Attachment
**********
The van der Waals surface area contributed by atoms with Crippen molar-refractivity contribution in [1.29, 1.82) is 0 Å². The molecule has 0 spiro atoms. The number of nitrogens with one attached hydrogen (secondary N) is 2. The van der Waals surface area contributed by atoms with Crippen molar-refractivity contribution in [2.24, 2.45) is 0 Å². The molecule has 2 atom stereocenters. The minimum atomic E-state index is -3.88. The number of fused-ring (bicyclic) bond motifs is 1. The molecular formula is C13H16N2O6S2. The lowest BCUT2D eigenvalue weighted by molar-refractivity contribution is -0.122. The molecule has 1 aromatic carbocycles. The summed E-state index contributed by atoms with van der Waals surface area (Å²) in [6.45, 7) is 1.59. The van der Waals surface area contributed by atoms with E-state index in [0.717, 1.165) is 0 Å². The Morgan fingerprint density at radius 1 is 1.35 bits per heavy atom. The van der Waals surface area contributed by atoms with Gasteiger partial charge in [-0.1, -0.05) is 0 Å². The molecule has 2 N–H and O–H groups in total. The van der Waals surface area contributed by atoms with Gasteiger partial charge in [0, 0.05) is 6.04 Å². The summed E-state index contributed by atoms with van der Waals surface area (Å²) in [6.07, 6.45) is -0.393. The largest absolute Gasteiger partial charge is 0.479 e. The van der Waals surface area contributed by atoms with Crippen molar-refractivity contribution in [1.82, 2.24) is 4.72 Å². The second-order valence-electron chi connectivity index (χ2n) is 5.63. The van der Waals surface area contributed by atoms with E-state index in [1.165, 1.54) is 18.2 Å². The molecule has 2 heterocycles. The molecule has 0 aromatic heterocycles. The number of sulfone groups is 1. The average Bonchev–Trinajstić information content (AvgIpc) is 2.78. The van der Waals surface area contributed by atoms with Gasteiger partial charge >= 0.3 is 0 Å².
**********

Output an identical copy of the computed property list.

The van der Waals surface area contributed by atoms with Crippen molar-refractivity contribution in [1.29, 1.82) is 0 Å². The molecule has 0 spiro atoms. The number of nitrogens with one attached hydrogen (secondary N) is 2. The van der Waals surface area contributed by atoms with Crippen molar-refractivity contribution in [2.24, 2.45) is 0 Å². The molecule has 2 atom stereocenters. The minimum atomic E-state index is -3.88. The number of fused-ring (bicyclic) bond motifs is 1. The molecular formula is C13H16N2O6S2. The lowest BCUT2D eigenvalue weighted by molar-refractivity contribution is -0.122. The molecule has 1 aromatic carbocycles. The summed E-state index contributed by atoms with van der Waals surface area (Å²) in [6.45, 7) is 1.59. The van der Waals surface area contributed by atoms with E-state index in [0.717, 1.165) is 0 Å². The Morgan fingerprint density at radius 1 is 1.35 bits per heavy atom. The van der Waals surface area contributed by atoms with Gasteiger partial charge in [-0.1, -0.05) is 0 Å². The molecule has 2 N–H and O–H groups in total. The van der Waals surface area contributed by atoms with Gasteiger partial charge in [0, 0.05) is 6.04 Å². The summed E-state index contributed by atoms with van der Waals surface area (Å²) in [6.07, 6.45) is -0.393. The largest absolute Gasteiger partial charge is 0.479 e. The van der Waals surface area contributed by atoms with Crippen molar-refractivity contribution in [1.82, 2.24) is 4.72 Å². The second-order valence-electron chi connectivity index (χ2n) is 5.63. The van der Waals surface area contributed by atoms with E-state index in [1.165, 1.54) is 18.2 Å². The molecule has 2 heterocycles. The molecule has 0 aromatic heterocycles. The number of sulfone groups is 1. The average Bonchev–Trinajstić information content (AvgIpc) is 2.78. The van der Waals surface area contributed by atoms with Gasteiger partial charge >= 0.3 is 0 Å².